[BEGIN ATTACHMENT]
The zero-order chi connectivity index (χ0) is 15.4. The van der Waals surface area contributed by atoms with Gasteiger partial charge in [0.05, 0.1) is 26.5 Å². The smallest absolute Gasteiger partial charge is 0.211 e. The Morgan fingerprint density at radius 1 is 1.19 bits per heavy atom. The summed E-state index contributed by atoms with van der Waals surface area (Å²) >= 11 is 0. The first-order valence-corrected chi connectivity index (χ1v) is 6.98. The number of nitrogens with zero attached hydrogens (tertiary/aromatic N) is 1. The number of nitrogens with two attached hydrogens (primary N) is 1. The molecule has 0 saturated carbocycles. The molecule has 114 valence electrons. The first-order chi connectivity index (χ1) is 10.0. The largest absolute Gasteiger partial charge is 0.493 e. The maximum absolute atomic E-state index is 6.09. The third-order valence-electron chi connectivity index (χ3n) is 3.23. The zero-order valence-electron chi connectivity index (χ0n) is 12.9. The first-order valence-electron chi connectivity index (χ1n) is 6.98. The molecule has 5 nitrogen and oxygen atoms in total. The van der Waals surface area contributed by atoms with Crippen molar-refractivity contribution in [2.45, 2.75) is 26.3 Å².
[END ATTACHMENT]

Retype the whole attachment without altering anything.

The zero-order chi connectivity index (χ0) is 15.4. The van der Waals surface area contributed by atoms with Gasteiger partial charge in [0.05, 0.1) is 26.5 Å². The smallest absolute Gasteiger partial charge is 0.211 e. The Morgan fingerprint density at radius 1 is 1.19 bits per heavy atom. The summed E-state index contributed by atoms with van der Waals surface area (Å²) >= 11 is 0. The first-order valence-corrected chi connectivity index (χ1v) is 6.98. The number of nitrogens with zero attached hydrogens (tertiary/aromatic N) is 1. The number of nitrogens with two attached hydrogens (primary N) is 1. The molecule has 0 saturated carbocycles. The molecule has 114 valence electrons. The first-order chi connectivity index (χ1) is 10.0. The largest absolute Gasteiger partial charge is 0.493 e. The maximum absolute atomic E-state index is 6.09. The third-order valence-electron chi connectivity index (χ3n) is 3.23. The zero-order valence-electron chi connectivity index (χ0n) is 12.9. The first-order valence-electron chi connectivity index (χ1n) is 6.98. The molecule has 5 nitrogen and oxygen atoms in total. The van der Waals surface area contributed by atoms with Crippen molar-refractivity contribution in [2.45, 2.75) is 26.3 Å².